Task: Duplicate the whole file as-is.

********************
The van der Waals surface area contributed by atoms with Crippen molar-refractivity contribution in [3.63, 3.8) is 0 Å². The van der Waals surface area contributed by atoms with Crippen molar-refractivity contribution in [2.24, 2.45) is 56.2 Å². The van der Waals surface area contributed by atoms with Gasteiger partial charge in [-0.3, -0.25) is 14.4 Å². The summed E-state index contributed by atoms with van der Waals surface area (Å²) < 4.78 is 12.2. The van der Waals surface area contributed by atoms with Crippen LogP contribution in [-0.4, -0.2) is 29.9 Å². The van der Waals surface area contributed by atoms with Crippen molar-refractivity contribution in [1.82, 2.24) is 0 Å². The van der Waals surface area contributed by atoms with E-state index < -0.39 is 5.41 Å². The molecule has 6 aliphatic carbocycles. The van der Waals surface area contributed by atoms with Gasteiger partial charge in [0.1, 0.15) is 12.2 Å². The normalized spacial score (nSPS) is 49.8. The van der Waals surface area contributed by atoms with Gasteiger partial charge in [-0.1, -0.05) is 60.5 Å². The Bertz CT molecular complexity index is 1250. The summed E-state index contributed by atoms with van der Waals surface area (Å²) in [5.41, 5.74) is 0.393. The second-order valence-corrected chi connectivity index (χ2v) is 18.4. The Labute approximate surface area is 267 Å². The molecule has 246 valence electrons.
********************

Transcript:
The van der Waals surface area contributed by atoms with Crippen molar-refractivity contribution in [3.63, 3.8) is 0 Å². The van der Waals surface area contributed by atoms with Crippen molar-refractivity contribution in [2.24, 2.45) is 56.2 Å². The van der Waals surface area contributed by atoms with Gasteiger partial charge in [-0.3, -0.25) is 14.4 Å². The summed E-state index contributed by atoms with van der Waals surface area (Å²) < 4.78 is 12.2. The van der Waals surface area contributed by atoms with Crippen LogP contribution in [-0.4, -0.2) is 29.9 Å². The van der Waals surface area contributed by atoms with Crippen molar-refractivity contribution in [1.82, 2.24) is 0 Å². The van der Waals surface area contributed by atoms with E-state index < -0.39 is 5.41 Å². The molecule has 6 aliphatic carbocycles. The van der Waals surface area contributed by atoms with Gasteiger partial charge in [0.1, 0.15) is 12.2 Å². The normalized spacial score (nSPS) is 49.8. The van der Waals surface area contributed by atoms with Gasteiger partial charge in [-0.1, -0.05) is 60.5 Å². The Bertz CT molecular complexity index is 1250. The summed E-state index contributed by atoms with van der Waals surface area (Å²) in [5.41, 5.74) is 0.393. The second-order valence-corrected chi connectivity index (χ2v) is 18.4. The Labute approximate surface area is 267 Å². The molecule has 246 valence electrons.